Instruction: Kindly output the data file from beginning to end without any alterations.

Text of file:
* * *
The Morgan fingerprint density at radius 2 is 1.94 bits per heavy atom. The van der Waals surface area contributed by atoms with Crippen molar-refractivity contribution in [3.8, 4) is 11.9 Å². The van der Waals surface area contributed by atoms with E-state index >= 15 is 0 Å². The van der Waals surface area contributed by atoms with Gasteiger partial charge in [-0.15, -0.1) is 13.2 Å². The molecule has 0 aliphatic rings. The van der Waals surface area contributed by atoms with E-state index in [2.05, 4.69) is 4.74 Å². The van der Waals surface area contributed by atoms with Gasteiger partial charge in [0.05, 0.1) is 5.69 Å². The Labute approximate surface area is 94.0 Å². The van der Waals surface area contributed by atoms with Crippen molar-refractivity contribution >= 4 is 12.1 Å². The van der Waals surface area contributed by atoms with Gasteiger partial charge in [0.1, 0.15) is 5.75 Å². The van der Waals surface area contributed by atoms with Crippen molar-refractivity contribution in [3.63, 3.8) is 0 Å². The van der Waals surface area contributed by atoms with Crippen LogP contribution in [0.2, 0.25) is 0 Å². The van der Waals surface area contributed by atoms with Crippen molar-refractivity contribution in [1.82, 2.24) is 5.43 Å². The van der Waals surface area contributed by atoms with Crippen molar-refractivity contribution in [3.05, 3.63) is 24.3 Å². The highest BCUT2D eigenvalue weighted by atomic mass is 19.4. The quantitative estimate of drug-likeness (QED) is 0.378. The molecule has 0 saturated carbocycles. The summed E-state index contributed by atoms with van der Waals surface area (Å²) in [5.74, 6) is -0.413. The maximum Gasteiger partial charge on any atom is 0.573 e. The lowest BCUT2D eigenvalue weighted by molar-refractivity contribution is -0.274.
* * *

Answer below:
The Morgan fingerprint density at radius 2 is 1.94 bits per heavy atom. The van der Waals surface area contributed by atoms with Crippen molar-refractivity contribution in [3.8, 4) is 11.9 Å². The van der Waals surface area contributed by atoms with E-state index >= 15 is 0 Å². The van der Waals surface area contributed by atoms with Gasteiger partial charge in [-0.15, -0.1) is 13.2 Å². The molecule has 0 aliphatic rings. The van der Waals surface area contributed by atoms with E-state index in [2.05, 4.69) is 4.74 Å². The van der Waals surface area contributed by atoms with Gasteiger partial charge in [0.05, 0.1) is 5.69 Å². The Labute approximate surface area is 94.0 Å². The van der Waals surface area contributed by atoms with Crippen molar-refractivity contribution >= 4 is 12.1 Å². The van der Waals surface area contributed by atoms with Gasteiger partial charge in [0.1, 0.15) is 5.75 Å². The van der Waals surface area contributed by atoms with Crippen molar-refractivity contribution in [3.63, 3.8) is 0 Å². The van der Waals surface area contributed by atoms with Crippen LogP contribution in [0.2, 0.25) is 0 Å². The van der Waals surface area contributed by atoms with Crippen molar-refractivity contribution in [1.82, 2.24) is 5.43 Å². The van der Waals surface area contributed by atoms with Crippen molar-refractivity contribution in [3.05, 3.63) is 24.3 Å². The highest BCUT2D eigenvalue weighted by atomic mass is 19.4. The quantitative estimate of drug-likeness (QED) is 0.378. The molecule has 0 saturated carbocycles. The summed E-state index contributed by atoms with van der Waals surface area (Å²) in [5.74, 6) is -0.413. The maximum Gasteiger partial charge on any atom is 0.573 e. The lowest BCUT2D eigenvalue weighted by molar-refractivity contribution is -0.274.